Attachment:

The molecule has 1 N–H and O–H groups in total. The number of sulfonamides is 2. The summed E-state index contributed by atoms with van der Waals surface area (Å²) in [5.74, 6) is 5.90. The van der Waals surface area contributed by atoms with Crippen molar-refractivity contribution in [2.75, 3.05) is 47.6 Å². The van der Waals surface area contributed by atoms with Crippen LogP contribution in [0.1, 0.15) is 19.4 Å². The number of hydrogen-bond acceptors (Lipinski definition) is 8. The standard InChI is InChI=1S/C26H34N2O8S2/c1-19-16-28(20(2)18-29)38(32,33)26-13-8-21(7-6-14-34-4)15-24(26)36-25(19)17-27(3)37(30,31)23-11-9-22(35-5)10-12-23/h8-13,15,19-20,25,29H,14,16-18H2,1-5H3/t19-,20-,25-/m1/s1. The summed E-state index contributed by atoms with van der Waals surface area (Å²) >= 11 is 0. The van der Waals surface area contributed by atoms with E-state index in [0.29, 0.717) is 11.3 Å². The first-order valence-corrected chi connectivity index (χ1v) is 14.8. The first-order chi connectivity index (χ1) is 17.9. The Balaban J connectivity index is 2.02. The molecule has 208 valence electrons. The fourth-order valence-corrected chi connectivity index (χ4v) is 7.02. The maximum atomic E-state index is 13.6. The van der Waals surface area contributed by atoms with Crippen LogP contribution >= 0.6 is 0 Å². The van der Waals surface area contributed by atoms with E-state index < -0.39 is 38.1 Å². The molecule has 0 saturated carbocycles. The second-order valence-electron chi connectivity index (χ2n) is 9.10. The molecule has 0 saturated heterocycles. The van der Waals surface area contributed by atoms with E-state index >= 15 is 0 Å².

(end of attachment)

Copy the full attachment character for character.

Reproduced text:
The molecule has 1 N–H and O–H groups in total. The number of sulfonamides is 2. The summed E-state index contributed by atoms with van der Waals surface area (Å²) in [5.74, 6) is 5.90. The van der Waals surface area contributed by atoms with Crippen molar-refractivity contribution in [2.75, 3.05) is 47.6 Å². The van der Waals surface area contributed by atoms with Crippen LogP contribution in [0.1, 0.15) is 19.4 Å². The number of hydrogen-bond acceptors (Lipinski definition) is 8. The standard InChI is InChI=1S/C26H34N2O8S2/c1-19-16-28(20(2)18-29)38(32,33)26-13-8-21(7-6-14-34-4)15-24(26)36-25(19)17-27(3)37(30,31)23-11-9-22(35-5)10-12-23/h8-13,15,19-20,25,29H,14,16-18H2,1-5H3/t19-,20-,25-/m1/s1. The summed E-state index contributed by atoms with van der Waals surface area (Å²) >= 11 is 0. The van der Waals surface area contributed by atoms with E-state index in [0.29, 0.717) is 11.3 Å². The first-order valence-corrected chi connectivity index (χ1v) is 14.8. The first-order chi connectivity index (χ1) is 17.9. The Balaban J connectivity index is 2.02. The molecule has 208 valence electrons. The fourth-order valence-corrected chi connectivity index (χ4v) is 7.02. The maximum atomic E-state index is 13.6. The van der Waals surface area contributed by atoms with Crippen LogP contribution >= 0.6 is 0 Å². The van der Waals surface area contributed by atoms with E-state index < -0.39 is 38.1 Å². The molecule has 0 saturated carbocycles. The second-order valence-electron chi connectivity index (χ2n) is 9.10. The molecule has 0 saturated heterocycles. The van der Waals surface area contributed by atoms with E-state index >= 15 is 0 Å².